"This case is before us instantly pursuant to a remand from the United States Court of Appeals for the Fourth Circuit filed on July 5, 2012. ... In our published decision, Matter of U. Singh, [25 I&N Dec. 670 (BIA 2012)] we reached two main conclusions: ( 1) a decision by a federal court of appeals reversing a precedent decision of the Board is not binding authority outside the circuit in which the case arises, and (2) a stalking offense for harassing conduct in violation of section 646.9(b) of the California Penal Code is a crime of violence under section 101(a)(43)( F) of the Immigration and Nationality Act, 8 U.S.C. § 1101(a)(43)( F). We also pointed out that because the respondent at bar was removable for having committed a crime involving moral turpitude, it was his burden to show that his conviction was not an aggravated felony. See 8 C.F.R. § 1240.S(d). As a result, we overturned the Immigration Judge's grant of a waiver of inadmissibility under section 212(h) of the Act and ordered the respondent removed to his native India.
The matter is now before us following a June 25, 2012, unopposed motion to remand before the Fourth Circuit requesting the record be returned to the Board for further proceedings. Specifically, the Fourth Circuit remanded the record for further proceedings in light of its decision in United States v. Vann, 660 F.3d 771 (4th Cir. 2011). ... We will remand the record for further proceedings. ... We ask that the Immigration Judge consider whether the stalking statute at issue is categorically a crime of violence. lf he concludes that it is not, he then should conduct a modified categorical analysis of the statute. To aid the Immigration Judge in this analysis, the parties should be allowed to submit additional evidence with regard to the respondent's conviction. The Immigration Judge should then determine whether the respondent was convicted of "following,' "harassing,'' or both, in light of Vann, supra. Finally, the Immigration Judge should consider whether the respondent has met his burden in this case to show that his conviction is not an aggravated felony barring him from a waiver of inadmissibility under section 212(h)." - Matter of U. Singh, Sept. 27, 2013, unpub.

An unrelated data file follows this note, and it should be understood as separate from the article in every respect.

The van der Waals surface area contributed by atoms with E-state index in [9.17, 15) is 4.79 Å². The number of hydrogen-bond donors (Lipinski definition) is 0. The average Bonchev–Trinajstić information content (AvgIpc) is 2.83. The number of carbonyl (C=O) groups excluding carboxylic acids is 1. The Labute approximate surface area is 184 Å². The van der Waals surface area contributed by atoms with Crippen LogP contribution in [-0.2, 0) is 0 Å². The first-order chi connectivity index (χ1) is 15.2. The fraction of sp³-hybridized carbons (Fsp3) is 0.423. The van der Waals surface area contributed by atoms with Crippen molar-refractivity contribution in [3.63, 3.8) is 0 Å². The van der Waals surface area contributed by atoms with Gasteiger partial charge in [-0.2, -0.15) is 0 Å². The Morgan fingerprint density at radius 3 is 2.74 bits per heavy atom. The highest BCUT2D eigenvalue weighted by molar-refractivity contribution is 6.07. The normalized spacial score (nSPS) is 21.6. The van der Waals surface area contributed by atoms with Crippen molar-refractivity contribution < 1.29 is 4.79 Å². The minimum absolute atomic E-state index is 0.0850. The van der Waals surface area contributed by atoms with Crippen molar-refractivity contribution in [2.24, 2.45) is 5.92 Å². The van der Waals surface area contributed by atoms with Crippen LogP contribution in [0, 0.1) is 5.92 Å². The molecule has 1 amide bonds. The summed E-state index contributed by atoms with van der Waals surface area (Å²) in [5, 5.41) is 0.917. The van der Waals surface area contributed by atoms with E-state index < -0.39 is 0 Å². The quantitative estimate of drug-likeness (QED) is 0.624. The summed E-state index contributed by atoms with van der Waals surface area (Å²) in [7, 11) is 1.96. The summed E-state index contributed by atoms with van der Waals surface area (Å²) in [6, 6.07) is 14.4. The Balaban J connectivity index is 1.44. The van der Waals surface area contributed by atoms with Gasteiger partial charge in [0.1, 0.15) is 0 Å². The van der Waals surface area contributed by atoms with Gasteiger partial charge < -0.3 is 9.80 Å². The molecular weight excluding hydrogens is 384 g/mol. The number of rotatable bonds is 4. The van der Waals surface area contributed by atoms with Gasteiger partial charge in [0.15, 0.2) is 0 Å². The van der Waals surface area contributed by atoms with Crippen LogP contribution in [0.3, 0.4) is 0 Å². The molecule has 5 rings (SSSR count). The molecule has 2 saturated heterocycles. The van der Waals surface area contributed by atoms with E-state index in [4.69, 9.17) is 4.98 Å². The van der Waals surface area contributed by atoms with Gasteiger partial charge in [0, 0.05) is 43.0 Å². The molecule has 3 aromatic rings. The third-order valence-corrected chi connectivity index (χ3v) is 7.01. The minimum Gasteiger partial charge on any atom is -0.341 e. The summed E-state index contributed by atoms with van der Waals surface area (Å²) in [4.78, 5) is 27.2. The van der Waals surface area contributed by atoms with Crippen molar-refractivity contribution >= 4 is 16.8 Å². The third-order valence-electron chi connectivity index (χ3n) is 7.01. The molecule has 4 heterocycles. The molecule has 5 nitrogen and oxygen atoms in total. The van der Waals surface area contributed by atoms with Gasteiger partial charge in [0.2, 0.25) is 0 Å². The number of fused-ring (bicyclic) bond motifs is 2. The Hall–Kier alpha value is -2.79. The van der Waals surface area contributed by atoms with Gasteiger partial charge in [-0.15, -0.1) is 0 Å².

[Thanks to Ben Winograd/IRAC!]